By on July 10, 2020

Ford cautioned that some of its American assembly plants could be put on ice as early as next week, as shortages persist at a Mexican plant still not running at full capacity.

The potential engine shortages stemming from coronavirus fears at Ford’s Chihuahua Engine Plant and in the surrounding countryside would stymie production of key Ford products, including the new-for-2020 Super Duty line.

First reported by Reuters, U.S. Ambassador to Mexico Christopher Landau (a great name) said Thursday that Ford execs told him the possibility of U.S. plant shutdowns next week was very real. In Mexico’s Chihuahua state, industrial capacity has been limited to 50 percent on the order of the governor.

Chihuahua Engine builds, among other mills, the 2.0-liter and 2.5-liter four-cylinders found in the Escape crossover. It also assembles the 6.7-liter turbodiesel V8s found under the hoods of many Super Duty pickups. Anything that would stem the flow of big-margin trucks to American consumers would be a huge blow to any automaker, especially as companies attempt to replenish depleted inventories in the wake of the damaging COVID-19 production shutdown.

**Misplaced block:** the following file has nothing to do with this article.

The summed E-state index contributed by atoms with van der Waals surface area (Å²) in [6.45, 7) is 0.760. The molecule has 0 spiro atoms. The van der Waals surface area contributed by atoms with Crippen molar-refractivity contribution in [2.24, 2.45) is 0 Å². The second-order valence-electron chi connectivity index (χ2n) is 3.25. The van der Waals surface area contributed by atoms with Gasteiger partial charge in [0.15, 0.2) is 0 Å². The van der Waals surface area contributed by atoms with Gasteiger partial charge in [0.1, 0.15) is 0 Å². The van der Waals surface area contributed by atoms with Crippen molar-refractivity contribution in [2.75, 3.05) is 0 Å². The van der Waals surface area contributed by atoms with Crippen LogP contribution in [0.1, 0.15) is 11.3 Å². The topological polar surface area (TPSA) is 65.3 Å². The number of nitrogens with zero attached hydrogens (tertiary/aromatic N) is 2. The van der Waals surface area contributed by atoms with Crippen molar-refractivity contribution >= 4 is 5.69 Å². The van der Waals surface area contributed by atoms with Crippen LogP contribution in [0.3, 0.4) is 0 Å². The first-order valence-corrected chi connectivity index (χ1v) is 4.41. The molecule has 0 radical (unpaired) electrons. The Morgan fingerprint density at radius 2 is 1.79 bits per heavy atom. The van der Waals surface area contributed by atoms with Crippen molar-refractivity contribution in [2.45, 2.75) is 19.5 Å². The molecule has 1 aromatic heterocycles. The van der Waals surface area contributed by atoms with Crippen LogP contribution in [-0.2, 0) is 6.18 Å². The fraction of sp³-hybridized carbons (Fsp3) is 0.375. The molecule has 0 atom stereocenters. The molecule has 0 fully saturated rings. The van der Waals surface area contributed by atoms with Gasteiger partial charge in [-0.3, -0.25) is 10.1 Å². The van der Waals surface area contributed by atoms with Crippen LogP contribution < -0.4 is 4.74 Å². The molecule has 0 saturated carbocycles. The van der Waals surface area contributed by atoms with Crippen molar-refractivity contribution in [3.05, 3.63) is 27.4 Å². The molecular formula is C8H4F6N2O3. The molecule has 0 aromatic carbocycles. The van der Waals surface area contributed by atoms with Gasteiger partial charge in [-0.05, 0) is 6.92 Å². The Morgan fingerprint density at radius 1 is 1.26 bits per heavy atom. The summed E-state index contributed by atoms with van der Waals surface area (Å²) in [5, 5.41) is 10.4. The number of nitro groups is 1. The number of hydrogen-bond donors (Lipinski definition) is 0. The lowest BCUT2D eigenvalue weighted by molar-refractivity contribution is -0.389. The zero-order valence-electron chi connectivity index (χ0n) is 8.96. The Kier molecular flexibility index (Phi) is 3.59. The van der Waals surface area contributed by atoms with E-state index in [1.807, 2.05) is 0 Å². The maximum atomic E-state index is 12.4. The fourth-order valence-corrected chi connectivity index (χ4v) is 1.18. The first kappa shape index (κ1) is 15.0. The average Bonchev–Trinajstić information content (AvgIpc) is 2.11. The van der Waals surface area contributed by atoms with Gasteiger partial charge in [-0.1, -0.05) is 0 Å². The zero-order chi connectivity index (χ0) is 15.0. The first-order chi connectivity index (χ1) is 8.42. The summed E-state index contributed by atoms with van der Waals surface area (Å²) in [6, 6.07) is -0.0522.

The threat isn’t just idle talk on the part of an excitable ambassador, either.

“Due to COVID-19, the State of Chihuahua in Mexico has limited employee attendance to 50 percent, a region in which we have several suppliers,” said Kumar Galhotra, president of Ford’s Americas and International Markets Group, in a statement reported by The Detroit News.

“With our U.S. plants running at 100 percent, that is not sustainable. While we do not expect any impact to production next week, we are continuing to work with government officials on ways to safely and constructively resume remaining production.”

[Image: Ford]

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12 Comments on “Ford’s Mexican Engine Pipeline Running at Half Speed; Automaker Warns of Plant Shutdowns...”


  • avatar
    mcs

    “Ford’s Chihuahua Engine Plant and in the surrounding countryside would stymie production of key Ford products”